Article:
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Marketplace Scratch Pad

The newest bookstore

Scott Jagow May 18, 2009

Today, the document-sharing site, Scribd, opens an online
bookstore that’s kind of like iTunes. You can buy whole books or parts of them. Scribd is counting on the publishing world to join in and avoid what happened to the music industry with piracy.

On Scribd’s new platform, publishers set their own prices, and they get 80% of the revenues. Paidcontent.org says prices “currently range from $1 for a graphic novel panel to $5,000 for an in-depth market-research report on China.”

The LA Times talked to San Francisco writer, Kemble Scott. His first novel was published in paperback. His new book is debuting on Scribd for $2:

Scott chose the digital route for its immediacy. His thriller includes a number of contemporary references such as swine flu and Susan Boyle, a Scottish singer who rose to media stardom on the wings of YouTube, Twitter and Facebook. “Publishing a book the traditional way can take a year to 18 months from the time you find a publisher to the time it ends up on store shelves,” Scott said. “Now I can publish a book instantly that makes the most contemporary pop culture references of the day.”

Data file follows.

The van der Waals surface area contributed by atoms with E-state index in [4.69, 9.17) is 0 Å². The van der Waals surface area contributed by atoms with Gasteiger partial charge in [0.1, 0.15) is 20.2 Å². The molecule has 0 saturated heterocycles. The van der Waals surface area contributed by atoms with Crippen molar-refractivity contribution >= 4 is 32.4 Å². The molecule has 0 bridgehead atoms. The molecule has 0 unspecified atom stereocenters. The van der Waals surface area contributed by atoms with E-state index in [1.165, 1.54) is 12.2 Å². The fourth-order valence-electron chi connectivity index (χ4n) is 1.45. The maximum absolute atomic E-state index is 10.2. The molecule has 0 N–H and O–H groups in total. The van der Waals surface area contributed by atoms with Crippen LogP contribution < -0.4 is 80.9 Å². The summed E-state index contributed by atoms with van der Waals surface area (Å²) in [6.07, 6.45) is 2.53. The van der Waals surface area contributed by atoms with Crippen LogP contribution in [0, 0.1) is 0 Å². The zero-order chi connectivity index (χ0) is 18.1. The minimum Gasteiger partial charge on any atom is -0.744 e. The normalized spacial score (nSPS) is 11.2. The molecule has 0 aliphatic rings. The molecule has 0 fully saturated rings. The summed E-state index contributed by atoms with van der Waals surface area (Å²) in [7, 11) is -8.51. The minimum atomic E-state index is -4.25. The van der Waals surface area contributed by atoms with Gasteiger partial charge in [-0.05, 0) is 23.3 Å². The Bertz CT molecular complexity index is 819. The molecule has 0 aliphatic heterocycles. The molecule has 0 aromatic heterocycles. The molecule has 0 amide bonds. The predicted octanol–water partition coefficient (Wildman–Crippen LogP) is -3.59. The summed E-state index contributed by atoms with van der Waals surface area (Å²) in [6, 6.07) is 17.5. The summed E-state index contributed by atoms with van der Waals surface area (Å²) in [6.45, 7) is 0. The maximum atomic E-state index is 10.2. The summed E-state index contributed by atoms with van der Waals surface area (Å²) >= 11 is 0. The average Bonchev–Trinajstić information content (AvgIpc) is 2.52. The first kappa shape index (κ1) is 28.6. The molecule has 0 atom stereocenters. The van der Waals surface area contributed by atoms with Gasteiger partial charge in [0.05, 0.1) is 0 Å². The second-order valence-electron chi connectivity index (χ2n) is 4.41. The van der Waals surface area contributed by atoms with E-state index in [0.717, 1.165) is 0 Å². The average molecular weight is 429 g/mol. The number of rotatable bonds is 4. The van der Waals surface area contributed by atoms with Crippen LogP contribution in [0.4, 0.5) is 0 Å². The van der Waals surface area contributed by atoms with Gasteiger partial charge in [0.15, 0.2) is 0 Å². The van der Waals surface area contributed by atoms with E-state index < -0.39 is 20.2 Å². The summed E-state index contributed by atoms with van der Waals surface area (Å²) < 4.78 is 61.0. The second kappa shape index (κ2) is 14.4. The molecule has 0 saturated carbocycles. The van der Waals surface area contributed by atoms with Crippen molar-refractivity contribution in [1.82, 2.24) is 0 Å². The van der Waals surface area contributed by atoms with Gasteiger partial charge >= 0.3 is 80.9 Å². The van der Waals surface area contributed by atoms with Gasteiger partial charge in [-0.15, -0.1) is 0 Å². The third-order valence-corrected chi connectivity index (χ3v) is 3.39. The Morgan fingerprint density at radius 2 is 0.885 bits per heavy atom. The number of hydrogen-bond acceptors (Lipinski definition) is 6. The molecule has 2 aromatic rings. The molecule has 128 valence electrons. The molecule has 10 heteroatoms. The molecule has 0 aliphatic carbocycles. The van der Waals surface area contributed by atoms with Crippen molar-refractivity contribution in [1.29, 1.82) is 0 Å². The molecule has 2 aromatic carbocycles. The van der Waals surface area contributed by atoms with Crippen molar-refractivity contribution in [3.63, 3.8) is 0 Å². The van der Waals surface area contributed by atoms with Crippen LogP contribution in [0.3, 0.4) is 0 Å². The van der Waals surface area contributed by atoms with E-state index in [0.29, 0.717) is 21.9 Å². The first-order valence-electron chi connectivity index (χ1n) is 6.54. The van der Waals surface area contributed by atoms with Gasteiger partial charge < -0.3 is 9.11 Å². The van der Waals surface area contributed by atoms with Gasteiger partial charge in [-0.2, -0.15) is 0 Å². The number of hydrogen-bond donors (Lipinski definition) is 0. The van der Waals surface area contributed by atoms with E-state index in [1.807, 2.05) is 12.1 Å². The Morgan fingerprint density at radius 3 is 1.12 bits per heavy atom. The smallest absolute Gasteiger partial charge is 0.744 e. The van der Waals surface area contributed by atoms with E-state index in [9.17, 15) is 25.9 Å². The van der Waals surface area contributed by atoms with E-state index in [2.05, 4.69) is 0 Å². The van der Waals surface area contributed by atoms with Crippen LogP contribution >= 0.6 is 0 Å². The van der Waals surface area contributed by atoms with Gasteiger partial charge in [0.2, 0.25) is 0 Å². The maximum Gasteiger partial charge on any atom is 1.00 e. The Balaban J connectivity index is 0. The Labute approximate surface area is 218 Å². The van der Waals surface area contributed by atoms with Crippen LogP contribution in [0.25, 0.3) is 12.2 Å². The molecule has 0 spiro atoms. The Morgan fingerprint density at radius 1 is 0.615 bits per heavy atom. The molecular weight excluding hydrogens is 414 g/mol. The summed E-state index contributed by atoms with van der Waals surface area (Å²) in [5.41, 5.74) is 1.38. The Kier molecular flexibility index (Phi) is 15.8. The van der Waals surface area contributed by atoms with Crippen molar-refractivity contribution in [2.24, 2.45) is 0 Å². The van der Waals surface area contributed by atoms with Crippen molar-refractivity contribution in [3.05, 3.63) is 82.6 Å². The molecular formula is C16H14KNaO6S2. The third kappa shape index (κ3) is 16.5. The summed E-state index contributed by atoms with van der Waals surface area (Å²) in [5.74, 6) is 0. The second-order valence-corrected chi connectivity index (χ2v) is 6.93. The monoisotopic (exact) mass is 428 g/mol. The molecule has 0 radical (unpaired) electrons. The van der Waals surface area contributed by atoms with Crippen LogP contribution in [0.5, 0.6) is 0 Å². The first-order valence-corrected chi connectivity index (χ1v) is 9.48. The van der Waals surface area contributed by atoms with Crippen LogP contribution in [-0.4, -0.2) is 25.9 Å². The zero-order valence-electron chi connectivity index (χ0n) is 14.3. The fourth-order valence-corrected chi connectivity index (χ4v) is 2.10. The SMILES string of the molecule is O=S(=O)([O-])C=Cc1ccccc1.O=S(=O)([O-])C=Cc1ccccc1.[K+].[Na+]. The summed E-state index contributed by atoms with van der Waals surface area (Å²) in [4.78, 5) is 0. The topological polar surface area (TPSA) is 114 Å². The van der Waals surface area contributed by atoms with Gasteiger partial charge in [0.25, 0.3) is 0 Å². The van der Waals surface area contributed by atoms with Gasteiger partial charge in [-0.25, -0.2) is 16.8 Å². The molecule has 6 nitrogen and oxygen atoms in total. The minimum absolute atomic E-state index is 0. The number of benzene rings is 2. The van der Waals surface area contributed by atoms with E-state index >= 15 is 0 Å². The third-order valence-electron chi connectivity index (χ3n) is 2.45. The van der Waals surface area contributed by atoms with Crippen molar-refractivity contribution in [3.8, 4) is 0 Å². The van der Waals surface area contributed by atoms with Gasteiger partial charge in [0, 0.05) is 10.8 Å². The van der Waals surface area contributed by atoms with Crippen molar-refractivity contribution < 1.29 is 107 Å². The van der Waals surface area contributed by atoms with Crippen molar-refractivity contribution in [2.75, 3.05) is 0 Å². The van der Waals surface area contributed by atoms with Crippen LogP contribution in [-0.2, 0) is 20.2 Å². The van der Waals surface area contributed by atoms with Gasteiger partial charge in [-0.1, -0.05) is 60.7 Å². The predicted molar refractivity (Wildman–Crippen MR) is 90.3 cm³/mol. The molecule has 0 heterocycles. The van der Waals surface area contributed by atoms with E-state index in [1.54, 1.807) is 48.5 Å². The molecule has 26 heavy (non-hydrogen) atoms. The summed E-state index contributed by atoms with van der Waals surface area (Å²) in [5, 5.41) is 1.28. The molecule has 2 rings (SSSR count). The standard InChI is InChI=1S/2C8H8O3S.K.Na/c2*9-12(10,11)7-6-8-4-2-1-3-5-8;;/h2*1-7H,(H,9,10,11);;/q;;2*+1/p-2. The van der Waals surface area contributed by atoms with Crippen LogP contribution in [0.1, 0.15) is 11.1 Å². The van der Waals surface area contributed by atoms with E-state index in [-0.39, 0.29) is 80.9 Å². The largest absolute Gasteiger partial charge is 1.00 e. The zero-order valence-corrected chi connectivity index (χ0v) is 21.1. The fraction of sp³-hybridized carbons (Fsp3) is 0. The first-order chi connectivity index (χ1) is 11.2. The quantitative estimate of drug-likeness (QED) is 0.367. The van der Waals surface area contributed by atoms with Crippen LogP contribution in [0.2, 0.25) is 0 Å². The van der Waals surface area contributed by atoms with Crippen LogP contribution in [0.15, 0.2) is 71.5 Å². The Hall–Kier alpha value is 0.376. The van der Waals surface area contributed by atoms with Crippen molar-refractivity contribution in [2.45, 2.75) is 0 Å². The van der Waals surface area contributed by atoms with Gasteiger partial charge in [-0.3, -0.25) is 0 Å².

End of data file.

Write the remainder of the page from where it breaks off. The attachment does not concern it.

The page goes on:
Social media meets the bookstore. I can hardly wait for the first Twittered book.

Just kidding… (?)

I also think it’s interesting that Scott will make more money, per copy, on his e-book than he did with his paperback publishing contract. Of course, will he be able to sell as many copies? That’s the question.

So far, content on Scribd has been free. People upload everything from research papers to family recipes. But one reason Scribd is trying a paid model is to get ahead of book piracy. Last week, the New York Times had a story about unauthorized copies of books turning up on Scribd. Scribd’s new model could nip it in the bud:

“If iTunes started three years earlier, I’m not sure how big Napster and the subsequent piratical environments would have been, because people would have been in the habit of legitimately purchasing at pricing that wasn’t considered pernicious,” said Richard Sarnoff, a chairman of Bertelsmann, which owns Random House, the world’s largest publisher of consumer titles.

What do you think? Will you buy an e-book for $2 instead of a paperback for $15?

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